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May 25: The First Baseball Pro

Lawrence Bush
May 25, 2010
bookA_Page_017_Image_0001Lipman Emanuel Pike, the first professional baseball player and first home run champion in America, was born on this date in 1845. Pike became well-known as a power hitter with the Philadelphia Athletics; he hit six home runs in a game that had a final score of 67-25. When it became known that he and two other Athletics were being paid $20 a week (a common violation of the amateur sport’s rules), a hearing was called by the National Association of Base Ball Players. When no one showed up to the hearing, the issue was dropped and the door was open to the professionalization of baseball. The Cincinnati Red Stockings became the first pro team in 1869. That year, with the Brooklyn Athletics, Pike batted .610. (The game resembled slow-pitch softball during that era, with underhand pitching.) In 1873, Pike raced a trotting horse in a 100-yard sprint (the horse began to canter at 75 yards) and won with a time of 10 seconds. When he retired at 42, he was the oldest player in baseball, with a six-season National Association batting average of .321, with 20 home runs and 332 runs batted in, and a five-season National League batting average of .306, with 5 homers and 88 RBIs. “Pike was a handsome fellow . . . and the way he used to hit that ball was responsible for many a scene of enthusiasm at the old avenue grounds.” —The Sporting News, October 21, 1893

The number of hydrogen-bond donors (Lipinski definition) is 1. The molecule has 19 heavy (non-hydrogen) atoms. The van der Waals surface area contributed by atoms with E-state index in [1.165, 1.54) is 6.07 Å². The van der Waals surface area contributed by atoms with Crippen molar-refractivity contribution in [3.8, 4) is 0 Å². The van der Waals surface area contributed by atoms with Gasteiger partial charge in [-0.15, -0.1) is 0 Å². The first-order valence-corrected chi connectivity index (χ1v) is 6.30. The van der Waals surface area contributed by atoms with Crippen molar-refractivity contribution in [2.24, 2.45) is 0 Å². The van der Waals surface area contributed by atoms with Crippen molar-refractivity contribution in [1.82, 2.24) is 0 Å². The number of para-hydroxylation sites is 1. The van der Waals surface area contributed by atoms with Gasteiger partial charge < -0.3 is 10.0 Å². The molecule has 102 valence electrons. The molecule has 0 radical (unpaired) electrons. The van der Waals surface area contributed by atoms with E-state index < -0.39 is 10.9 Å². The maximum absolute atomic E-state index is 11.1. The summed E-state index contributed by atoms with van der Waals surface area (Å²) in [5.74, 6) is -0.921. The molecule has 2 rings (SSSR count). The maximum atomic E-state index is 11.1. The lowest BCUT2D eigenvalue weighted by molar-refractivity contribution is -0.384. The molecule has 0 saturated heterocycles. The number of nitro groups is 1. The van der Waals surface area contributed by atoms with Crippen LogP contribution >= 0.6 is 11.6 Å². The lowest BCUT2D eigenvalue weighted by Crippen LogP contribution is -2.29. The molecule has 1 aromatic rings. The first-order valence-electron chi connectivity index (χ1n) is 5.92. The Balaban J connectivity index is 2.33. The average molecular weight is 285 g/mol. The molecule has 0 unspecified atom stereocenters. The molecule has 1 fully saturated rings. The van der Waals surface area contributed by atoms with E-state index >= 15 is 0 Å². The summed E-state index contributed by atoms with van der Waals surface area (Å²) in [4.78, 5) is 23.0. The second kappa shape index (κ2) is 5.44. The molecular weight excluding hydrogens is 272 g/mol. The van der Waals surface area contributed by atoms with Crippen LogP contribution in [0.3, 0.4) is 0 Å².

​​​​Lawrence Bush edited Jewish Currents from 2003 until 2018. He is the author of Bessie: A Novel of Love and Revolution and Waiting for God: The Spiritual Explorations of a Reluctant Atheist, among other books. His new volume of illustrated Torah commentaries, American Torah Toons 2, is scheduled for publication this year.

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